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Indexs. About MOCA...................................................................................1 Mission.............................................................................................2 Vision...............................................................................................3 Historical Timeline.........................................................................4 Location..........................................................................................6 The building....................................................................................7 Architecture....................................................................................8 Programs.......................................................................................10 Dance.............................................................................................10 Live art...........................................................................................10 Music...............................................................................................11 Talks................................................................................................11 Collections.....................................................................................12 Featured work...............................................................................13


W H

This section profiles the MCA's many artists,teens, teachers,members,volunteers, staff, trustees, and visitors. We believe that the diversity of ideas and the multiplicity of voices that these community members bring to our conversation are key to the museum's vitality. In fact, many members of our community belong to more than one category. We're proud of the fact that artists who exhibit in our galleries are also participants in Family Day or members of our Board, that interns become staff members, and that many of our social media followers are members of the museum. We value these interesting, long-term relationships, and hope to showcase them as part of Who We Are.

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The MCA is an innovative and compelling center of contemporary art where the public can experience the work and ideas of living artists, and understand the historical, social, and cultural context of the art of our time. The museum boldly interweaves exhibitions, performances, collections, and educational programs to excite, challenge, and illuminate our visitors and offer insight into the creative process. The MCA engages diverse audiences and creates a sense of community by providing a place to contemplate and discuss contemporary art and culture and issues of our day.

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The MCA is an artist-activated and audience-engaged contemporary art museum. We generate art, ideas, and conversation around the creative process. We are a cultural leader of local necessity and international distinction.

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Historical timeline MCA hosted solo exhibitions of Roy Lichtenstein, Robert Rauschenberg, and Andy Warhol, kicking off a decade during which we solidified our unique blend of exhibitions and programming and transitioned from a Kunsthalle to a collecting museum.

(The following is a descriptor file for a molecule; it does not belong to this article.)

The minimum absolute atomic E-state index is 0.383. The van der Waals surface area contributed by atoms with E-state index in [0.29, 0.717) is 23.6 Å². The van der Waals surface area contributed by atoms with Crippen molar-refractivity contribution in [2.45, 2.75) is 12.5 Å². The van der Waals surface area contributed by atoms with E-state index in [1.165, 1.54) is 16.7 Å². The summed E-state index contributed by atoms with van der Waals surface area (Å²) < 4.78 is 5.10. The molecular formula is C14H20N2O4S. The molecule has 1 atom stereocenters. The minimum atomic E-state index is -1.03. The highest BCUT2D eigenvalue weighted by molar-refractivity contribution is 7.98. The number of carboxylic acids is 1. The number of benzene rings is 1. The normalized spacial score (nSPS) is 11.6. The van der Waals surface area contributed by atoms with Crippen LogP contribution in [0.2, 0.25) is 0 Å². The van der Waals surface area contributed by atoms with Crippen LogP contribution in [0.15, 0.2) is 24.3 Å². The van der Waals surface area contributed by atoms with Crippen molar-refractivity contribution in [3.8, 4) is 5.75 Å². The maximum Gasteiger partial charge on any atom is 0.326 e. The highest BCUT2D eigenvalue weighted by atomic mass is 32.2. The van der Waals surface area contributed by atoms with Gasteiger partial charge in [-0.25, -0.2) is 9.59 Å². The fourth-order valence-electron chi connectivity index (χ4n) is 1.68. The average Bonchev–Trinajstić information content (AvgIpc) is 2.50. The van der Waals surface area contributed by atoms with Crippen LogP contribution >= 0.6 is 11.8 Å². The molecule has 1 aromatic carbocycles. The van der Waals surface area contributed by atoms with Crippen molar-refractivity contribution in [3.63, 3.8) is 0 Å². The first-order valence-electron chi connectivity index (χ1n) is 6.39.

MCA opened its doors in 1967, in a small building at 237 East Ontario Street (the former Playboy headquarters).

1969

1964

1970

1967 In 1964, a group of collectors, art dealers, artists, art critics, and architects united with a shared belief that the city of Chicago deserved a contemporary art museum dedicated to exploring the new.

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1971

In 1969, we became the first building wrapped by Christo in the United States. That same year, we also organized the influential Art by Telephone, for which our staff executed art works onsite following the instructions phoned by artists.

Exhibitions included compelling locally inspired shows like Murals for the People. in which four artists turned the MCA’s galleries into their workspace to create wall-size panels that are exhibited in various Chicago neighborhoods,


Bodyworks (1975) exemplified our multidisciplinary approach by supplementing the exhibition with a series of films and in-gallery performances by artists, most memorably Chris Burden’s Doomed.

By the 1980s and early 1990s, MCA became further established as an important platform for experimental contemporary art. The museum hosted Jeff Koons’s first solo museum show.

1978

1972

1996 1980s

1975 Major displays of the works of Lee Bontecou.

Major displays of the works of Frida Kahlo.

In 1996, a building designed by Berlin architect Josef Paul Kleihues opened on the summer solstice, welcoming more than 25,000 visitors during a 24-hour public preview.

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Overlooking Lake Michigan to the east and the historic Water Tower to the west, the MCA is located in the heart of Streeterville. Nestled between two neighborhood parks—Seneca and Lake Shore—we are proud to be an asset to our local community, and we care deeply about being a good neighbor. Below is an overview of information and programs that benefit our neighbors.

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It’s been one month since a demo permit for Chicago’s old Museum of Contemporary Art building was issued and crews are making short work of the structure. The low-rise building at 237 E. Ontario may have disappeared somewhat into the background after years of vacancy, but the structure has an interesting history and can trace its roots back to a 1908 brick-clad building that first housed a wholesale baking facility.